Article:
It doesn’t happen very often, but when it does, it’s only fair that Miss takes note. Thanks to a mention in the Chronicle of Philanthropy, The Presidents’ Pledge came to my attention, and I could not be more impressed with what I learned.
Some 28 college and university presidents (current and retired) have agreed to donate a portion of their income to charities that fight poverty at home and abroad:
The Presidents’ Pledge Against Global Poverty is an initiative of current and former college and university presidents who are leaders in the fight against extreme global poverty.
These higher education leaders annually pledge five percent or more of their personal income to organizations that address the causes or effects of poverty in their communities and in countries across the globe.
Each president who participates in The Presidents’ Pledge makes this commitment as a tangible way to serve the public good, to inspire greater giving and resolve, and to spark action that alleviates global poverty.
Presidents’ Pledge participants give directly to organizations of their choosing. At least half of individual contributions are given to fund international projects; up to half of giving may be designated for anti-poverty causes in the U.S.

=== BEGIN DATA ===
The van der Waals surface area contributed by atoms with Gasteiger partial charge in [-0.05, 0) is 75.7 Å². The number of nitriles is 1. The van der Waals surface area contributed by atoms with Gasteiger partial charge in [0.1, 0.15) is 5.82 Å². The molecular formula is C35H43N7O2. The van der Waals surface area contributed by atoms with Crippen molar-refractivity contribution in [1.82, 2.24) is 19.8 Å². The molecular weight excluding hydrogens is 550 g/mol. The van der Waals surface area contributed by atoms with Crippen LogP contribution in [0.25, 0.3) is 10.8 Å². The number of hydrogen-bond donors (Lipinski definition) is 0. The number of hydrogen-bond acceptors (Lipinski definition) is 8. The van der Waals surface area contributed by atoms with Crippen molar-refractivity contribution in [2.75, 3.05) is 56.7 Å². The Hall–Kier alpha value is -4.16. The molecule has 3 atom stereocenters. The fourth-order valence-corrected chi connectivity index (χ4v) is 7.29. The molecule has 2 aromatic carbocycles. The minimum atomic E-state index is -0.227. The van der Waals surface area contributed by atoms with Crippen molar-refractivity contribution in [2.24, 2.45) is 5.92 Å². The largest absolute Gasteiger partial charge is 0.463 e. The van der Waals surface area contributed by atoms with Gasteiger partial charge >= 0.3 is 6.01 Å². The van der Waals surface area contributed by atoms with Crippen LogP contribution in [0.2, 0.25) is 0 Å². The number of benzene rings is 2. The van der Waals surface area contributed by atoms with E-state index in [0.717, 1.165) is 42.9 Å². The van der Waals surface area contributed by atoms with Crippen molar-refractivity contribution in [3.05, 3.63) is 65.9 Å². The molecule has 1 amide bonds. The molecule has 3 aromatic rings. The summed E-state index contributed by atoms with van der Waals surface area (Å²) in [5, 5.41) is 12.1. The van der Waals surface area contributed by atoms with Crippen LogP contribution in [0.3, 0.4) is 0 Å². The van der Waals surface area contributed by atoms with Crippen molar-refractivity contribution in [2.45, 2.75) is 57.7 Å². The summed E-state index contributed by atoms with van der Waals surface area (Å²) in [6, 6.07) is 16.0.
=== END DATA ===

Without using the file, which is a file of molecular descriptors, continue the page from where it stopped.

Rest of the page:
The presidents who have signed on to the pledge represent a broad spectrum of higher education; some are from elite institutions, others from more humble campuses. Thanks to my long career I know several of these individuals personally; and I recognize the names of many more, because over the years they have been true leaders in a field where leadership is all too often found wanting.
I confess that when I read the Presidents’ Pledge I felt the stirrings of admiration for college presidents, a feeling that has taken a beating in my emotional repertoire over the past few years. What’s important–and what gets me all misty-eyed–is that this group of academic CEOs are walking the walk on a path they are always asking others to travel. Any president will tell you that raising money for her institution is the most important thing she does. And due to the sorry state of financing in higher education today, she’s right.
One of the drivers of ferocious tuition bills, however, has been the bloated compensation packages college and university presidents and vice presidents demand–using of course the specious argument that they’d be worth that and more “in the private sector.” Uh-huh.
So it warms the heart to see some in this privileged cohort giving back. It’s a wonderful example to set for students and alums.